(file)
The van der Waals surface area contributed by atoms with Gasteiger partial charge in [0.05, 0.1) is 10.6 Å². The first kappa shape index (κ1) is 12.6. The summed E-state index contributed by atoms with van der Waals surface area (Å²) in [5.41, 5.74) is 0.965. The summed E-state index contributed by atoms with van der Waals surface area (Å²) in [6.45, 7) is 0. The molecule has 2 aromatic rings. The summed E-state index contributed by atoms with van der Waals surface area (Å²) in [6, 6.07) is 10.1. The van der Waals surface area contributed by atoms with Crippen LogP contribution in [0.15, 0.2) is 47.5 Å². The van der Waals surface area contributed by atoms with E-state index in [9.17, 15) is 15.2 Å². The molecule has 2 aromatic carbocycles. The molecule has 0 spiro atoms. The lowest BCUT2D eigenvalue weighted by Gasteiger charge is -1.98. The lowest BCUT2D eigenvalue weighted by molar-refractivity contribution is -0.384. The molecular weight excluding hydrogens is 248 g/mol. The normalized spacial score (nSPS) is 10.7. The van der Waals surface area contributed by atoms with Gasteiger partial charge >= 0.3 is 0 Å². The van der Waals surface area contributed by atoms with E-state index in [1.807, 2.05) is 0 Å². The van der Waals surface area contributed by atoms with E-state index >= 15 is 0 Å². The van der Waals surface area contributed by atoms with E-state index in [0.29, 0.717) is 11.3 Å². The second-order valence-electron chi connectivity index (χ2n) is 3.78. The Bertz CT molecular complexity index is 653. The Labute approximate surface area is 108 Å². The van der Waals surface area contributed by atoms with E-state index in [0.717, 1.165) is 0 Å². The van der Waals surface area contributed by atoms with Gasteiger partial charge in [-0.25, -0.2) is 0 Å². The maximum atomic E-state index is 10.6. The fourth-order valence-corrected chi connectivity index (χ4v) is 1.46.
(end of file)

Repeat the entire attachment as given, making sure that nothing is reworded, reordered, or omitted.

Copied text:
The van der Waals surface area contributed by atoms with Gasteiger partial charge in [0.05, 0.1) is 10.6 Å². The first kappa shape index (κ1) is 12.6. The summed E-state index contributed by atoms with van der Waals surface area (Å²) in [5.41, 5.74) is 0.965. The summed E-state index contributed by atoms with van der Waals surface area (Å²) in [6.45, 7) is 0. The molecule has 2 aromatic rings. The summed E-state index contributed by atoms with van der Waals surface area (Å²) in [6, 6.07) is 10.1. The van der Waals surface area contributed by atoms with Crippen LogP contribution in [0.15, 0.2) is 47.5 Å². The van der Waals surface area contributed by atoms with E-state index in [9.17, 15) is 15.2 Å². The molecule has 2 aromatic carbocycles. The molecule has 0 spiro atoms. The lowest BCUT2D eigenvalue weighted by Gasteiger charge is -1.98. The lowest BCUT2D eigenvalue weighted by molar-refractivity contribution is -0.384. The molecular weight excluding hydrogens is 248 g/mol. The normalized spacial score (nSPS) is 10.7. The van der Waals surface area contributed by atoms with Gasteiger partial charge >= 0.3 is 0 Å². The van der Waals surface area contributed by atoms with E-state index in [1.807, 2.05) is 0 Å². The van der Waals surface area contributed by atoms with E-state index >= 15 is 0 Å². The van der Waals surface area contributed by atoms with E-state index in [0.29, 0.717) is 11.3 Å². The second-order valence-electron chi connectivity index (χ2n) is 3.78. The Bertz CT molecular complexity index is 653. The Labute approximate surface area is 108 Å². The van der Waals surface area contributed by atoms with E-state index in [0.717, 1.165) is 0 Å². The van der Waals surface area contributed by atoms with Gasteiger partial charge in [-0.25, -0.2) is 0 Å². The maximum atomic E-state index is 10.6. The fourth-order valence-corrected chi connectivity index (χ4v) is 1.46.